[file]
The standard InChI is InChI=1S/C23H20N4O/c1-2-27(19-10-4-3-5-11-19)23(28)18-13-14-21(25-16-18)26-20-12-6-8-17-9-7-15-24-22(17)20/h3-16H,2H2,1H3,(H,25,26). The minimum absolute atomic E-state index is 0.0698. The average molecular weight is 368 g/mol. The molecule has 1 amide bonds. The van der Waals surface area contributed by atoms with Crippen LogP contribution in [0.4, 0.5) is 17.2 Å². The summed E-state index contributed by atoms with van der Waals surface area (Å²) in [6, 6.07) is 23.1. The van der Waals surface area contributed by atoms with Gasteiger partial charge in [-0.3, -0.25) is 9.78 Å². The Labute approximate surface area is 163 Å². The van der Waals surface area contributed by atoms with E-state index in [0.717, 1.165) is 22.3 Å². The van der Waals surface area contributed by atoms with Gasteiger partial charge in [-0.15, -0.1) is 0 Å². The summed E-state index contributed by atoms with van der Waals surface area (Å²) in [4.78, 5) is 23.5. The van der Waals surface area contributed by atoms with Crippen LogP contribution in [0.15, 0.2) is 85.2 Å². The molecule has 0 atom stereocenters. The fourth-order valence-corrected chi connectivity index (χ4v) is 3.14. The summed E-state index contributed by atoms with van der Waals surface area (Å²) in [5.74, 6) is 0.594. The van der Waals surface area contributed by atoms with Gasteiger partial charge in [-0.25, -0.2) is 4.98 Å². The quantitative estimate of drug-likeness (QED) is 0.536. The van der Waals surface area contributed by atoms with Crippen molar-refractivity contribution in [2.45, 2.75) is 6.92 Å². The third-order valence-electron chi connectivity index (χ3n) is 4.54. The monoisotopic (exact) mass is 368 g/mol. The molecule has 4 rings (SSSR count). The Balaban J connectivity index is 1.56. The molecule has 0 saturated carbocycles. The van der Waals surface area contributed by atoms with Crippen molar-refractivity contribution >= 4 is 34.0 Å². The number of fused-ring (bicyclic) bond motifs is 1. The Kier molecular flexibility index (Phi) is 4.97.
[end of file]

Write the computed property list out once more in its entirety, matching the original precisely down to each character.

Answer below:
The standard InChI is InChI=1S/C23H20N4O/c1-2-27(19-10-4-3-5-11-19)23(28)18-13-14-21(25-16-18)26-20-12-6-8-17-9-7-15-24-22(17)20/h3-16H,2H2,1H3,(H,25,26). The minimum absolute atomic E-state index is 0.0698. The average molecular weight is 368 g/mol. The molecule has 1 amide bonds. The van der Waals surface area contributed by atoms with Crippen LogP contribution in [0.4, 0.5) is 17.2 Å². The summed E-state index contributed by atoms with van der Waals surface area (Å²) in [6, 6.07) is 23.1. The van der Waals surface area contributed by atoms with Gasteiger partial charge in [-0.3, -0.25) is 9.78 Å². The Labute approximate surface area is 163 Å². The van der Waals surface area contributed by atoms with E-state index in [0.717, 1.165) is 22.3 Å². The van der Waals surface area contributed by atoms with Gasteiger partial charge in [-0.15, -0.1) is 0 Å². The summed E-state index contributed by atoms with van der Waals surface area (Å²) in [4.78, 5) is 23.5. The van der Waals surface area contributed by atoms with Crippen LogP contribution in [0.15, 0.2) is 85.2 Å². The molecule has 0 atom stereocenters. The fourth-order valence-corrected chi connectivity index (χ4v) is 3.14. The summed E-state index contributed by atoms with van der Waals surface area (Å²) in [5.74, 6) is 0.594. The van der Waals surface area contributed by atoms with Gasteiger partial charge in [-0.25, -0.2) is 4.98 Å². The quantitative estimate of drug-likeness (QED) is 0.536. The van der Waals surface area contributed by atoms with Crippen molar-refractivity contribution in [2.45, 2.75) is 6.92 Å². The third-order valence-electron chi connectivity index (χ3n) is 4.54. The monoisotopic (exact) mass is 368 g/mol. The molecule has 4 rings (SSSR count). The Balaban J connectivity index is 1.56. The molecule has 0 saturated carbocycles. The van der Waals surface area contributed by atoms with Crippen molar-refractivity contribution >= 4 is 34.0 Å². The number of fused-ring (bicyclic) bond motifs is 1. The Kier molecular flexibility index (Phi) is 4.97.